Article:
We weighed anchor at 5:30am as the first of the morning light began appearing in the east. James and I took first watch and along with the rising sun came the rising southwest swell, as the shelter of the headland fell astern. Our baptism of spray, rain and breaking seas had just begun. The response from those in their bunks below deck was to shut the hatch and call out, "give us a yell if you need any help!!"

A Long First Watch
As the day wore on, the seas got bigger and the wind got stronger and not only was food off the day's agenda, so it seemed were willing hands to take a change of watch. (Now, what would captain Bligh have done?) So James and I plugged on, relishing the excitement, as our speed regularly tipped 8, 9 and 10kts as we surged forward in the face of each advancing wave. "Is it rough enough for you yet?", I asked James as he sheltered behind the corner of the dodger. "It is rough isn't it", he replied, and this from a boy who reckons it's all a bit tame unless the wind gauge is topping 30kts.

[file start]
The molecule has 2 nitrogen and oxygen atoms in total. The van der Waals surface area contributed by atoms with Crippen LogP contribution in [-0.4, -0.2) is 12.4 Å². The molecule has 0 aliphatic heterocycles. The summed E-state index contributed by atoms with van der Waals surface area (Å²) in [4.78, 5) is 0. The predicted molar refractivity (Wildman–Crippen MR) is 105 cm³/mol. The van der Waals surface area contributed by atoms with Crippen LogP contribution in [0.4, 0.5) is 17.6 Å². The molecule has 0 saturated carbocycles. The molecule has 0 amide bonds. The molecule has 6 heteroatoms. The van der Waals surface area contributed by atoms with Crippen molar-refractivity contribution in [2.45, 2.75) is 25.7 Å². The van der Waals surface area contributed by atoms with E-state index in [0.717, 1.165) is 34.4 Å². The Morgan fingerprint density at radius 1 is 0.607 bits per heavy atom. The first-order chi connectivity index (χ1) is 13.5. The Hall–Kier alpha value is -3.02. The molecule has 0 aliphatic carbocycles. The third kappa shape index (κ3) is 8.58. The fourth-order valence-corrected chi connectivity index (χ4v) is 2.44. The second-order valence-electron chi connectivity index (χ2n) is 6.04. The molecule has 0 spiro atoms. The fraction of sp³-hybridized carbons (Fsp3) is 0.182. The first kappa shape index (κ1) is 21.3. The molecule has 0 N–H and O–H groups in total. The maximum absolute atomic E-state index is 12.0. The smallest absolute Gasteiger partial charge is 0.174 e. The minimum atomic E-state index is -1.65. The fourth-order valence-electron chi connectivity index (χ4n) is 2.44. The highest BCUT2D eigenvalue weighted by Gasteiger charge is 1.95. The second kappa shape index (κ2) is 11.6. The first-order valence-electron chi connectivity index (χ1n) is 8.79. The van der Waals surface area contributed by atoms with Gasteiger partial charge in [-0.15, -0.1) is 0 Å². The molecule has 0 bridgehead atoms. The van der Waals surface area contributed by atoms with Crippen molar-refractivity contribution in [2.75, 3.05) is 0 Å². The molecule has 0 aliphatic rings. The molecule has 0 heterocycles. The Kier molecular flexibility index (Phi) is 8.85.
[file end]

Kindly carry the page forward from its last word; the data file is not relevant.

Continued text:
It was early afternoon that the sun made a solid appearance and the much-promised, "abating of conditions" could be detected. Below deck, my father, Bill, was content to read, write up the log, or eat the occasional biscuit, (he is simply seasick-proof) while Evan lay motionless in his bunk between occasional grabs for the ever-popular bucket. The older boy, Matt, meanwhile, stirred in his starboard quarter berth before emerging on deck for a look around and some fresh air.


Bill is simply seasick proof